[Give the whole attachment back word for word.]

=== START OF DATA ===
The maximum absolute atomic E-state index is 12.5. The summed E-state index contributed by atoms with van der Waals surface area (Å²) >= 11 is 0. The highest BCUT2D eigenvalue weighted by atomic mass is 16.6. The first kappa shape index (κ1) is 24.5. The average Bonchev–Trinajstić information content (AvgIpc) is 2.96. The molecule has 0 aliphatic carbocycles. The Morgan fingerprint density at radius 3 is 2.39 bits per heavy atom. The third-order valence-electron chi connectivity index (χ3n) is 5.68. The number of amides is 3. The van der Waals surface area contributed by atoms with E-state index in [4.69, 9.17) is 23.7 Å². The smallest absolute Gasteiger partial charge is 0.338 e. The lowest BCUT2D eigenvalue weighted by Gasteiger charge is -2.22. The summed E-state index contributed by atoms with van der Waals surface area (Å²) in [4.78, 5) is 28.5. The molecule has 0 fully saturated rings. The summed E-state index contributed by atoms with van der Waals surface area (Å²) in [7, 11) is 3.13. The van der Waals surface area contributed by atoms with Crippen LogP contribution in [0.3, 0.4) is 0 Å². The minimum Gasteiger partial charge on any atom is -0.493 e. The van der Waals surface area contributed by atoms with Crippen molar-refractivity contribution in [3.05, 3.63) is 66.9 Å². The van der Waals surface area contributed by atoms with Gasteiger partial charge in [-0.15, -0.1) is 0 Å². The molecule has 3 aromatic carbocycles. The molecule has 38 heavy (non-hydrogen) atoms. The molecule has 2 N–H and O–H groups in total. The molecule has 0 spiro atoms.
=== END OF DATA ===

The maximum absolute atomic E-state index is 12.5. The summed E-state index contributed by atoms with van der Waals surface area (Å²) >= 11 is 0. The highest BCUT2D eigenvalue weighted by atomic mass is 16.6. The first kappa shape index (κ1) is 24.5. The average Bonchev–Trinajstić information content (AvgIpc) is 2.96. The molecule has 0 aliphatic carbocycles. The Morgan fingerprint density at radius 3 is 2.39 bits per heavy atom. The third-order valence-electron chi connectivity index (χ3n) is 5.68. The number of amides is 3. The van der Waals surface area contributed by atoms with E-state index in [4.69, 9.17) is 23.7 Å². The smallest absolute Gasteiger partial charge is 0.338 e. The lowest BCUT2D eigenvalue weighted by Gasteiger charge is -2.22. The summed E-state index contributed by atoms with van der Waals surface area (Å²) in [4.78, 5) is 28.5. The molecule has 0 fully saturated rings. The summed E-state index contributed by atoms with van der Waals surface area (Å²) in [7, 11) is 3.13. The van der Waals surface area contributed by atoms with Crippen LogP contribution in [0.3, 0.4) is 0 Å². The minimum Gasteiger partial charge on any atom is -0.493 e. The van der Waals surface area contributed by atoms with Crippen molar-refractivity contribution in [3.05, 3.63) is 66.9 Å². The van der Waals surface area contributed by atoms with Gasteiger partial charge in [-0.15, -0.1) is 0 Å². The molecule has 3 aromatic carbocycles. The molecule has 38 heavy (non-hydrogen) atoms. The molecule has 2 N–H and O–H groups in total. The molecule has 0 spiro atoms.